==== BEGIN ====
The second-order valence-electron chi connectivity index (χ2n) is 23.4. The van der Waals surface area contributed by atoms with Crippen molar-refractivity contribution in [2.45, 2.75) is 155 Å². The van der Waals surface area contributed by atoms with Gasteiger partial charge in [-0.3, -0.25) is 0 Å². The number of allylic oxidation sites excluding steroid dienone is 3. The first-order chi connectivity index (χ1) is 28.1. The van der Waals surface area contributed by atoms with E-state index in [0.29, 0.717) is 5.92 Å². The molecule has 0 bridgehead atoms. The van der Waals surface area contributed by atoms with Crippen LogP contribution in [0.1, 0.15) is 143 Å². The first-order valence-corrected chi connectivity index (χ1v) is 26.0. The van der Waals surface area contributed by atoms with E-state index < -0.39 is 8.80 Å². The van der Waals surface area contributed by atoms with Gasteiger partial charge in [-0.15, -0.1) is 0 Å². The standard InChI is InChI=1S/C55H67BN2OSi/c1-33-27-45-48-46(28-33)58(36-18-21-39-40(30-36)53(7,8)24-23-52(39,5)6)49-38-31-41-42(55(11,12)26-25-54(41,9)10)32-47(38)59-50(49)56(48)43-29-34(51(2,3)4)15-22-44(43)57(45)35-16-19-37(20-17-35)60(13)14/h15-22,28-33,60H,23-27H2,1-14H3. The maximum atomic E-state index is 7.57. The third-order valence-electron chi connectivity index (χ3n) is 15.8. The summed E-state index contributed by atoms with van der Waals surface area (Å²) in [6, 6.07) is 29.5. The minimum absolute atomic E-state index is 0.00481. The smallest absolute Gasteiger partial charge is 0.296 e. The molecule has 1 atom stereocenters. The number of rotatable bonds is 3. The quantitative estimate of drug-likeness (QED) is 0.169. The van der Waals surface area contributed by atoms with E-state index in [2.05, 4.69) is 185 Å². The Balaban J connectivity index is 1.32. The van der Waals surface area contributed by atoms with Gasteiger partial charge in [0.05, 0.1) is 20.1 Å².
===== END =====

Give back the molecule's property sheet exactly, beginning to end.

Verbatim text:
The second-order valence-electron chi connectivity index (χ2n) is 23.4. The van der Waals surface area contributed by atoms with Crippen molar-refractivity contribution in [2.45, 2.75) is 155 Å². The van der Waals surface area contributed by atoms with Gasteiger partial charge in [-0.3, -0.25) is 0 Å². The number of allylic oxidation sites excluding steroid dienone is 3. The first-order chi connectivity index (χ1) is 28.1. The van der Waals surface area contributed by atoms with E-state index in [0.29, 0.717) is 5.92 Å². The molecule has 0 bridgehead atoms. The van der Waals surface area contributed by atoms with Crippen LogP contribution in [0.1, 0.15) is 143 Å². The first-order valence-corrected chi connectivity index (χ1v) is 26.0. The van der Waals surface area contributed by atoms with E-state index < -0.39 is 8.80 Å². The van der Waals surface area contributed by atoms with Gasteiger partial charge in [-0.15, -0.1) is 0 Å². The standard InChI is InChI=1S/C55H67BN2OSi/c1-33-27-45-48-46(28-33)58(36-18-21-39-40(30-36)53(7,8)24-23-52(39,5)6)49-38-31-41-42(55(11,12)26-25-54(41,9)10)32-47(38)59-50(49)56(48)43-29-34(51(2,3)4)15-22-44(43)57(45)35-16-19-37(20-17-35)60(13)14/h15-22,28-33,60H,23-27H2,1-14H3. The maximum atomic E-state index is 7.57. The third-order valence-electron chi connectivity index (χ3n) is 15.8. The summed E-state index contributed by atoms with van der Waals surface area (Å²) in [6, 6.07) is 29.5. The minimum absolute atomic E-state index is 0.00481. The smallest absolute Gasteiger partial charge is 0.296 e. The molecule has 1 atom stereocenters. The number of rotatable bonds is 3. The quantitative estimate of drug-likeness (QED) is 0.169. The van der Waals surface area contributed by atoms with E-state index in [2.05, 4.69) is 185 Å². The Balaban J connectivity index is 1.32. The van der Waals surface area contributed by atoms with Gasteiger partial charge in [0.05, 0.1) is 20.1 Å².